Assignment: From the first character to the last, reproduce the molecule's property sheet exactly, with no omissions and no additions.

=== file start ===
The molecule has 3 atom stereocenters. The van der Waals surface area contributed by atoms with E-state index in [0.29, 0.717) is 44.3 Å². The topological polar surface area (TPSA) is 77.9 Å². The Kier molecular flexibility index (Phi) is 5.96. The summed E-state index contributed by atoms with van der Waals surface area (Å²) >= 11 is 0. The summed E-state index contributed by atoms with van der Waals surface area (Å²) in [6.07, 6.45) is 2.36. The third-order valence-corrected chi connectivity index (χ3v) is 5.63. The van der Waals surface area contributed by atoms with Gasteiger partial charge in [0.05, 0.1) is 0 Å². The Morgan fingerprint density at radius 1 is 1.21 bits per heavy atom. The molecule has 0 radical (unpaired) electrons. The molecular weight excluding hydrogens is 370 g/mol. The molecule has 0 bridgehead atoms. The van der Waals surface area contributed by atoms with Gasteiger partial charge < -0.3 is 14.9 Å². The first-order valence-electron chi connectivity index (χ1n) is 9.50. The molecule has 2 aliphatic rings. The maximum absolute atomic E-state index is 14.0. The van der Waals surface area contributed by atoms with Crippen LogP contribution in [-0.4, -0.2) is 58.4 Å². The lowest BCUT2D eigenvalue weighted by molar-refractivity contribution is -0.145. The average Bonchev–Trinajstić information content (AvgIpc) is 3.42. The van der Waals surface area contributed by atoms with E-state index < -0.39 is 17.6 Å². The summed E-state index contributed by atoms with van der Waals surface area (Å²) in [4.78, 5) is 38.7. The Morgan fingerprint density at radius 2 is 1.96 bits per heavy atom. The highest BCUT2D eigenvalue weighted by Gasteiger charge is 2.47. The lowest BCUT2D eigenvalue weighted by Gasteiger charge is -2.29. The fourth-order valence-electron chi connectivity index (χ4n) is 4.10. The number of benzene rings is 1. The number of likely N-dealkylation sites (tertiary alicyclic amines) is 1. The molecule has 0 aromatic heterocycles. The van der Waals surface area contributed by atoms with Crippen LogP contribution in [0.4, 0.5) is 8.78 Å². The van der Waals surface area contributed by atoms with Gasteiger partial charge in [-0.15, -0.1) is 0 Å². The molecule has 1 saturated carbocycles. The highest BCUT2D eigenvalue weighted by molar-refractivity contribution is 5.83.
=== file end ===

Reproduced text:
The molecule has 3 atom stereocenters. The van der Waals surface area contributed by atoms with E-state index in [0.29, 0.717) is 44.3 Å². The topological polar surface area (TPSA) is 77.9 Å². The Kier molecular flexibility index (Phi) is 5.96. The summed E-state index contributed by atoms with van der Waals surface area (Å²) >= 11 is 0. The summed E-state index contributed by atoms with van der Waals surface area (Å²) in [6.07, 6.45) is 2.36. The third-order valence-corrected chi connectivity index (χ3v) is 5.63. The van der Waals surface area contributed by atoms with Gasteiger partial charge in [0.05, 0.1) is 0 Å². The Morgan fingerprint density at radius 1 is 1.21 bits per heavy atom. The molecule has 0 radical (unpaired) electrons. The molecular weight excluding hydrogens is 370 g/mol. The molecule has 0 bridgehead atoms. The van der Waals surface area contributed by atoms with Gasteiger partial charge < -0.3 is 14.9 Å². The first-order valence-electron chi connectivity index (χ1n) is 9.50. The molecule has 2 aliphatic rings. The maximum absolute atomic E-state index is 14.0. The van der Waals surface area contributed by atoms with Crippen LogP contribution in [-0.4, -0.2) is 58.4 Å². The lowest BCUT2D eigenvalue weighted by molar-refractivity contribution is -0.145. The average Bonchev–Trinajstić information content (AvgIpc) is 3.42. The van der Waals surface area contributed by atoms with E-state index < -0.39 is 17.6 Å². The summed E-state index contributed by atoms with van der Waals surface area (Å²) in [4.78, 5) is 38.7. The Morgan fingerprint density at radius 2 is 1.96 bits per heavy atom. The highest BCUT2D eigenvalue weighted by Gasteiger charge is 2.47. The lowest BCUT2D eigenvalue weighted by Gasteiger charge is -2.29. The fourth-order valence-electron chi connectivity index (χ4n) is 4.10. The number of benzene rings is 1. The number of likely N-dealkylation sites (tertiary alicyclic amines) is 1. The molecule has 0 aromatic heterocycles. The van der Waals surface area contributed by atoms with Crippen LogP contribution in [0.4, 0.5) is 8.78 Å². The van der Waals surface area contributed by atoms with Gasteiger partial charge in [-0.15, -0.1) is 0 Å². The molecule has 1 saturated carbocycles. The highest BCUT2D eigenvalue weighted by molar-refractivity contribution is 5.83.